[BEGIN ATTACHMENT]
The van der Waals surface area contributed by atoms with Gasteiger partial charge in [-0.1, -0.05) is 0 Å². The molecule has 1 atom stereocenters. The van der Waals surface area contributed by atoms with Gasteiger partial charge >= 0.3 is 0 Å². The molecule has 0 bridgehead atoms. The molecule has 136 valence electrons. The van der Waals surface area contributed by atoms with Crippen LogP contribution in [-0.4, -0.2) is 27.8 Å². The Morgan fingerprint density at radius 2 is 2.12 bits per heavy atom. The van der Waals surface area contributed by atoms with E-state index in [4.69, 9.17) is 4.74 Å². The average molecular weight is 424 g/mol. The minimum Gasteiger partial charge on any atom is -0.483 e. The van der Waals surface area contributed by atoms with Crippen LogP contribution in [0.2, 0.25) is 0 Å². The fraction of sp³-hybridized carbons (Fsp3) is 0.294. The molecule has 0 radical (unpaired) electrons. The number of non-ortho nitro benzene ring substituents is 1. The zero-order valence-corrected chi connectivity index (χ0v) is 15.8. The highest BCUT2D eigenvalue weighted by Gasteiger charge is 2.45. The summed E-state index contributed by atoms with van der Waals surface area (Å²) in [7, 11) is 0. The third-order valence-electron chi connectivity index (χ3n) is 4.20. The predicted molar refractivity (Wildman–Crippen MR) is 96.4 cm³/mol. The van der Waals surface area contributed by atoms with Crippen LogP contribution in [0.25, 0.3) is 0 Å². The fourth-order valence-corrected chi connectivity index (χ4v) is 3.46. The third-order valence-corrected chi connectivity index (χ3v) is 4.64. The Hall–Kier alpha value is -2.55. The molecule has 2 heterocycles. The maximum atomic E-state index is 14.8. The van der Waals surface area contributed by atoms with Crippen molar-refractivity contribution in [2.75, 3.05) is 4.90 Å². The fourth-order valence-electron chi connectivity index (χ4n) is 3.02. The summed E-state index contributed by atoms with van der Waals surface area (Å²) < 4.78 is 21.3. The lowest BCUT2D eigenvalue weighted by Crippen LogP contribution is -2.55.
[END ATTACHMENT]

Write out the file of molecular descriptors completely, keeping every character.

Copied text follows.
The van der Waals surface area contributed by atoms with Gasteiger partial charge in [-0.1, -0.05) is 0 Å². The molecule has 1 atom stereocenters. The van der Waals surface area contributed by atoms with Gasteiger partial charge >= 0.3 is 0 Å². The molecule has 0 bridgehead atoms. The molecule has 136 valence electrons. The van der Waals surface area contributed by atoms with Crippen LogP contribution in [-0.4, -0.2) is 27.8 Å². The Morgan fingerprint density at radius 2 is 2.12 bits per heavy atom. The van der Waals surface area contributed by atoms with E-state index in [4.69, 9.17) is 4.74 Å². The average molecular weight is 424 g/mol. The minimum Gasteiger partial charge on any atom is -0.483 e. The van der Waals surface area contributed by atoms with Crippen LogP contribution in [0.2, 0.25) is 0 Å². The fraction of sp³-hybridized carbons (Fsp3) is 0.294. The molecule has 0 radical (unpaired) electrons. The number of non-ortho nitro benzene ring substituents is 1. The zero-order valence-corrected chi connectivity index (χ0v) is 15.8. The highest BCUT2D eigenvalue weighted by Gasteiger charge is 2.45. The summed E-state index contributed by atoms with van der Waals surface area (Å²) in [7, 11) is 0. The third-order valence-electron chi connectivity index (χ3n) is 4.20. The predicted molar refractivity (Wildman–Crippen MR) is 96.4 cm³/mol. The van der Waals surface area contributed by atoms with Crippen LogP contribution in [0.25, 0.3) is 0 Å². The fourth-order valence-corrected chi connectivity index (χ4v) is 3.46. The third-order valence-corrected chi connectivity index (χ3v) is 4.64. The Hall–Kier alpha value is -2.55. The molecule has 2 heterocycles. The maximum atomic E-state index is 14.8. The van der Waals surface area contributed by atoms with Crippen molar-refractivity contribution in [2.75, 3.05) is 4.90 Å². The fourth-order valence-electron chi connectivity index (χ4n) is 3.02. The summed E-state index contributed by atoms with van der Waals surface area (Å²) < 4.78 is 21.3. The lowest BCUT2D eigenvalue weighted by Crippen LogP contribution is -2.55.